FOR IMMEDIATE RELEASE
Date: March 4, 2019
Statement on Proposed Oil and Gas Legislation
Once again, as in 2014, Colorado Democrats have the opportunity to create legislation aligned with public health, climate science, and the democratic rights of local communities. Yet on the heels of bleak climate reports demanding an end to fossil fuel extraction starting now, drillers are reporting record-breaking oil production on the Colorado shale. Political forces in both parties succor industry over health and climate, constituent demands, and even the threat of impending environmental catastrophe. Even now, when so-called environmentalist Boulder Democrats hold leadership in all policy-making branches of state government, people herald the proposed legislation as a good first step. And activists, for the thousandth time, are warned not to let the perfect be the enemy of the good. In the face of overwhelming scientific consensus about impending environmental collapse, electeds and so-called environmentalists tell affected communities to be “realistic;” this bill is the best legislators can do.
Realistic. Let that sink in.
The oil and gas reform bill just introduced by Democratic leadership is not based on climate science, public health, or ecosystem survival. It gives communities no power to protect residents’ fundamental, democratic rights to clean air, clean water, and a healthy climate. It stops no drills. It makes no climate-protective changes to the Colorado Oil and Gas Conservation Commission’s marching orders or to other commissions’ marching orders. It budgets no money to transition fossil fuel workers to safe, unionized jobs with pay equal to Colorado’s increased cost of living. It does not address the inherent environmental racism of dangerous infrastructure and new fossil fuel projects. It allows for continuous air monitoring but does nothing to stop toxic pollution. It doesn’t end forced pooling. It lets communities decide how and where they are drilled. It lets them impose fines, inspect operations, and deal with drilling nuisances without fear of preemption. It ensures they will need to litigate in support of their regulations. But it makes no unequivocal statement that communities have authority to ban extraction.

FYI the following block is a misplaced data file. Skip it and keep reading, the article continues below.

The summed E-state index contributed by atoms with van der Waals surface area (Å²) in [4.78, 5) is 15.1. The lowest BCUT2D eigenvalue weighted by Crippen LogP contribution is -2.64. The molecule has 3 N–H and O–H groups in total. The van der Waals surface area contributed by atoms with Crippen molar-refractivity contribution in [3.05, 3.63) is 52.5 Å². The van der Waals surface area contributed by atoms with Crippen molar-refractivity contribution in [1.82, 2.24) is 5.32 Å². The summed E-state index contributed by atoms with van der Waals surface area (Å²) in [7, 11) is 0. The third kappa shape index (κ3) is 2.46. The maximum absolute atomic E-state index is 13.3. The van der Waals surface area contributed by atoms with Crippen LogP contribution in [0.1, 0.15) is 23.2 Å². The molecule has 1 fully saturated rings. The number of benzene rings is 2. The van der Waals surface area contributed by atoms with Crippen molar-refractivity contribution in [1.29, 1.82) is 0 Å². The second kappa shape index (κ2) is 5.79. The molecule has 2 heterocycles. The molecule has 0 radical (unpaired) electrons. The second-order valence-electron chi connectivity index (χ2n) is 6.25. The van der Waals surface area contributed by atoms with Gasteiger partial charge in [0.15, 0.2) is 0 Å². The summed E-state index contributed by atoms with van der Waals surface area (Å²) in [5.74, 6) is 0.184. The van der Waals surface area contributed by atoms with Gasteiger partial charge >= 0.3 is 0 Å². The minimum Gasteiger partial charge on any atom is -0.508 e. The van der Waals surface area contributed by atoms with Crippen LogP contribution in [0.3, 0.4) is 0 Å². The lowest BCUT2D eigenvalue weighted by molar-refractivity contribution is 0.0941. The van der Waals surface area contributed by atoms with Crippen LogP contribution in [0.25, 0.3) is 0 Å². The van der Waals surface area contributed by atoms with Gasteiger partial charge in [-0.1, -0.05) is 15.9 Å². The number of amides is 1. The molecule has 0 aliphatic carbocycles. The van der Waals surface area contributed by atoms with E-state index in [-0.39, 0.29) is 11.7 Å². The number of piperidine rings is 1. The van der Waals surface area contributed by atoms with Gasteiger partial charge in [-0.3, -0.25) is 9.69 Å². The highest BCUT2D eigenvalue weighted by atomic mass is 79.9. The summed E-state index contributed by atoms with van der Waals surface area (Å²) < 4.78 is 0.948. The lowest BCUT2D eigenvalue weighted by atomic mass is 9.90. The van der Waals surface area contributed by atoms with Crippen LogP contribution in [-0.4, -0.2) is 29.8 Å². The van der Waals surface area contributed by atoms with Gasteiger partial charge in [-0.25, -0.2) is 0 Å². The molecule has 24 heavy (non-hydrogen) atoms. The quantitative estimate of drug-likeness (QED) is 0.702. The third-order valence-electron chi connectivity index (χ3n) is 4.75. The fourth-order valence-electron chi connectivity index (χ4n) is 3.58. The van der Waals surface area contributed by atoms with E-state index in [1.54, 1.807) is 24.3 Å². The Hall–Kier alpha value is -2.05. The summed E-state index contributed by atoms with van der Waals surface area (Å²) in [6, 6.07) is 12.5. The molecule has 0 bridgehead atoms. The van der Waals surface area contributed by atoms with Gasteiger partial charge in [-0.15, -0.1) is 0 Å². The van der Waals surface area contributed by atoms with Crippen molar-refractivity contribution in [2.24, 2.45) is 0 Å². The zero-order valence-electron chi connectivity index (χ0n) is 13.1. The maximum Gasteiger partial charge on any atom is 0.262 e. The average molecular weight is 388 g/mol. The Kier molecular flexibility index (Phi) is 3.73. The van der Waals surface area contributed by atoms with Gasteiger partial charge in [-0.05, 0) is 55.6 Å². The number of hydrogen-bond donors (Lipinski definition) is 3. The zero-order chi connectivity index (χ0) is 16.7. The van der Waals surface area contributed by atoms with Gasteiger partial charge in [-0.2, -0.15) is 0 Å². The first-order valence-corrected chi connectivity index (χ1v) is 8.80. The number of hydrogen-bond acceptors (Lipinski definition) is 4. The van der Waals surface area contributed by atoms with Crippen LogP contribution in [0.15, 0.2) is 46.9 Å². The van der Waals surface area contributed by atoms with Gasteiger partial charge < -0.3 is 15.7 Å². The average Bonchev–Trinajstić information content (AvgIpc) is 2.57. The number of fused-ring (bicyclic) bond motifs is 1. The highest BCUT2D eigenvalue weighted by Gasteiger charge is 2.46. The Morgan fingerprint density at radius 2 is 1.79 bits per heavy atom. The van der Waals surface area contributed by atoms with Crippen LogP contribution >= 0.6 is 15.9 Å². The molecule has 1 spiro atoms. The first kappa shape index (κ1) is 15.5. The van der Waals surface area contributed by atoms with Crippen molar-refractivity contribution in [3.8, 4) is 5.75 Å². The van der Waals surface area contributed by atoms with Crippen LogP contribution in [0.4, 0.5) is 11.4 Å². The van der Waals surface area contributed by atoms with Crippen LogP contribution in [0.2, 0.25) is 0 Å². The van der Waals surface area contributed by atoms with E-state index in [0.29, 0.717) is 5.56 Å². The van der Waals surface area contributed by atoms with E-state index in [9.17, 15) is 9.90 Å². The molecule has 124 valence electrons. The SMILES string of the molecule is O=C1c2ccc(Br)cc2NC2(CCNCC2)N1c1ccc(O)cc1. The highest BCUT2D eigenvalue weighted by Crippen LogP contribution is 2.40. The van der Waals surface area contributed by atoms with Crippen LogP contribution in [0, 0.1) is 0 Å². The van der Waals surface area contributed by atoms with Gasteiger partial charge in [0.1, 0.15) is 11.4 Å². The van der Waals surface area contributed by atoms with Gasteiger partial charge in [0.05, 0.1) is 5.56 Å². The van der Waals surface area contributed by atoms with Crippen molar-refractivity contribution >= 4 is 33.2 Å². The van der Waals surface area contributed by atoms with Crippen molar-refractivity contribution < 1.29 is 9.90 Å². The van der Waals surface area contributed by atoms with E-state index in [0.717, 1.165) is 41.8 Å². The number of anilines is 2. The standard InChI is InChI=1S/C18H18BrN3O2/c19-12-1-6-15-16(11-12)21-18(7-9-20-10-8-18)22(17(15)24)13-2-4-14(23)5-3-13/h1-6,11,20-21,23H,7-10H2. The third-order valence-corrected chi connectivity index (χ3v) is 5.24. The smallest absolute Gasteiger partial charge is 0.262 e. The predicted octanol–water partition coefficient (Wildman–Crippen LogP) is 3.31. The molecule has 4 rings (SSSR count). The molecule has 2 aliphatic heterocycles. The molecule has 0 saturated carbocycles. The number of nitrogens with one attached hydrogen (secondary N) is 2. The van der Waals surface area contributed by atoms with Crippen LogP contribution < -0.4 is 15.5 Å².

In 2018, Matt Jones and Mike Foote introduced the symbolic Protect Act, a vote-gaining ploy prior to the November election. As expected, it never got out of committee. In multiple sections of the bill, the Protect Act clearly and unequivocally states: “THE GOVERNING BODY OF A MUNICIPALITY MAY, IN ORDER TO PROTECT THE PUBLIC SAFETY, HEALTH, AND WELFARE OF THE CITIZENS OF THE MUNICIPALITY, PLAN, ZONE, AND REFUSE TO ALLOW OIL AND GAS OPERATIONS.”
Last November, voters elected another Democratic trifecta. So what happened to the Protect Act and its straightforward language? Gone. Replaced by language that Colorado Speaker of the House K.C. Becker admits was co-written by COGCC Director Jeffrey Robbins.
Industry and electeds instead offer a bill in what they hope is the sweet spot. Not strong enough to seriously curtail record-breaking oil production—that simply isn’t allowed—but enough to quiet impacted families and communities, tie people up in hundreds more hearings over a span of years, and stop further expensive-to-fight ballot initiatives.
So-called environmental organizations that supported Proposition 112—Sierra Club, League of Oil & Gas Impacted Coloradans (LOGIC), Conservation Colorado, ProgressNow, and others—are greenwashing the Democrats and their bill even though none of them can clearly articulate what authority it gives local governments, and none of them explain to affected communities that the bill’s provisions, and resulting local ordinances and initiatives, will be tied up in hearings and litigation for years while the drilling continues.
Electeds are not now and never have been responsive to the climate, the environment, democratic rights, or human life. In the face of impending environmental catastrophe, they remain, as always, responsive to industry and the almighty market.
East Boulder County United has never wavered. We understand that the political system is not broken but working according to plan. We believe this system must be exposed for what it is and how it works. When our very survival is at stake, people can no longer rely on a grammar school understanding that all it takes is electing the right politicians, who will then respond to “realistic” requests. We continue to call for an end to climate-killing extraction. We believe communities have the right, and must seize the power, to make decisions for themselves. We believe people have a moral obligation to protect themselves, their families, and the natural world.